Seminar: Sarosh Alam Ghausi
- Date: Oct 27, 2022
- Time: 02:00 PM - 03:00 PM (Local Time Germany)
- Speaker: Sarosh Alam Ghausi
- Kleidon Research Group
- Location: Max-Planck-Institut für Biogeochemie
- Room: Hörsaal (C0.001)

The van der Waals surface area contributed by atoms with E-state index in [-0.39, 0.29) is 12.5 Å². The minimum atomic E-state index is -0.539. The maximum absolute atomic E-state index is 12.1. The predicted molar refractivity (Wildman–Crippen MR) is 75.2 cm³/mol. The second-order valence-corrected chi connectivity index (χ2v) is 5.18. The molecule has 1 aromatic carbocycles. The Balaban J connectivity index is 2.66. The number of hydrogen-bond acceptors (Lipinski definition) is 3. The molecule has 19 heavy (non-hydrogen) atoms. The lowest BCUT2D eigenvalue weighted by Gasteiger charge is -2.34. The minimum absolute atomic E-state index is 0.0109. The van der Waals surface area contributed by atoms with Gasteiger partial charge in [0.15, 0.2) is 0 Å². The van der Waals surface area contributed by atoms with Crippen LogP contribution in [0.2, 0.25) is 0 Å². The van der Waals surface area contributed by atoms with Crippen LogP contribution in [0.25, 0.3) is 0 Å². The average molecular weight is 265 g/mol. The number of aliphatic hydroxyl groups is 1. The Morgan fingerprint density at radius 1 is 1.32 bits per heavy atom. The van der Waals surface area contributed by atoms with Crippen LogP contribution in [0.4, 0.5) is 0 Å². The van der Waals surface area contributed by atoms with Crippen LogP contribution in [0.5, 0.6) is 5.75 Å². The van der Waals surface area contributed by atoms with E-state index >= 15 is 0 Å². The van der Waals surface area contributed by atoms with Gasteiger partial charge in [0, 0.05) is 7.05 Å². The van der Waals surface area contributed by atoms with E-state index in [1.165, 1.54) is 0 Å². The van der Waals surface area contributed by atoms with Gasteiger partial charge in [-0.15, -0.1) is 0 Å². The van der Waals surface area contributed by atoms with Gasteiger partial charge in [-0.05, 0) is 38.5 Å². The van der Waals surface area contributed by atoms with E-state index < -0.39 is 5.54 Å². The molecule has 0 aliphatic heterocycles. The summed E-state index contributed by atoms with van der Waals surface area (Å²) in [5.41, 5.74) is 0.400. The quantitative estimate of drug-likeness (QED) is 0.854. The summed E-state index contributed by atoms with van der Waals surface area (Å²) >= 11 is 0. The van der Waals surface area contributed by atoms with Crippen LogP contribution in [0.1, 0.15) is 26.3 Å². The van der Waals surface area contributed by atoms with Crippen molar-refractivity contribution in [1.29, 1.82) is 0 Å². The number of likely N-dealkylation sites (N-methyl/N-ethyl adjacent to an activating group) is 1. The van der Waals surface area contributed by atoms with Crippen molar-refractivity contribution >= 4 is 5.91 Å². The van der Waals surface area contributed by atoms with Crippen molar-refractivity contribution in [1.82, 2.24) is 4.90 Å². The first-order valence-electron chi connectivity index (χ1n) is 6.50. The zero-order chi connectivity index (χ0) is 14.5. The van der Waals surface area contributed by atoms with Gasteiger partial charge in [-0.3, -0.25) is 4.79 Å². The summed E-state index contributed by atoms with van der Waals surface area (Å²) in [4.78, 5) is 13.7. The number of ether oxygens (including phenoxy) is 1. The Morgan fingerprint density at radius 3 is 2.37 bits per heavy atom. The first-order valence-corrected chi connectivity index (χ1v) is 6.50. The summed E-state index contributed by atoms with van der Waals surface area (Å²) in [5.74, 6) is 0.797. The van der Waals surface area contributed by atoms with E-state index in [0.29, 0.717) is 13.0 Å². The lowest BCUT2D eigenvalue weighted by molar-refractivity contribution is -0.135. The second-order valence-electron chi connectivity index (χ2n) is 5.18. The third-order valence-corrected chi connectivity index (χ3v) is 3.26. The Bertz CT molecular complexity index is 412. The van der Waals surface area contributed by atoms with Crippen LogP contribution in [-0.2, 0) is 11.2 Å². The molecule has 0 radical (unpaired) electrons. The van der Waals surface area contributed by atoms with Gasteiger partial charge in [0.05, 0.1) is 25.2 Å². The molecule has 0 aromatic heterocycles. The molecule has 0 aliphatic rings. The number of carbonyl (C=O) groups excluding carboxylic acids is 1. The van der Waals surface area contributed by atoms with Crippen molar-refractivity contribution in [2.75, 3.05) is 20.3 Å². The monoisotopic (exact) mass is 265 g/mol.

Land surface temperatures are closely coupled to the hydrologic cycle because the presence of water in the atmosphere (clouds) and at the surface (evaporation) strongly modulate temperatures across regions. While both, clouds and evaporation, affect each other, they have a very distinct effect on the surface energy budget which reflects the inherent complexity and strong coupling between land and atmosphere. We used a thermodynamic systems framework forced with observations and quantify the effect of clouds and evaporation on surface temperatures. We first show that the turbulent fluxes of sensible and latent heat are thermodynamically constrained by the local radiative conditions and the ability of surface heating to perform work to sustain vertical mixing within the convective boundary layer. This implies that reduced evaporative cooling in dry regions is then compensated for by an increased sensible heat flux and buoyancy, which is consistent in observations. We show that the temperature variation across dry and humid regions is mainly controlled by clouds that reduce surface heating by solar radiation. Using "clear-sky” and “all-sky” fluxes from the NASA-CERES radiation dataset together with our thermodynamically constrained surface energy balance, we show that clouds cool the land surface over humid regions by up to 7 K while in arid regions this effect remains absent due to the lack of clouds. We conclude that thermodynamics and radiation are the primary controls on land surface temperatures and turbulent flux exchange which leads to an emergent simplicity in the observed climatological patterns within the complex climate system.
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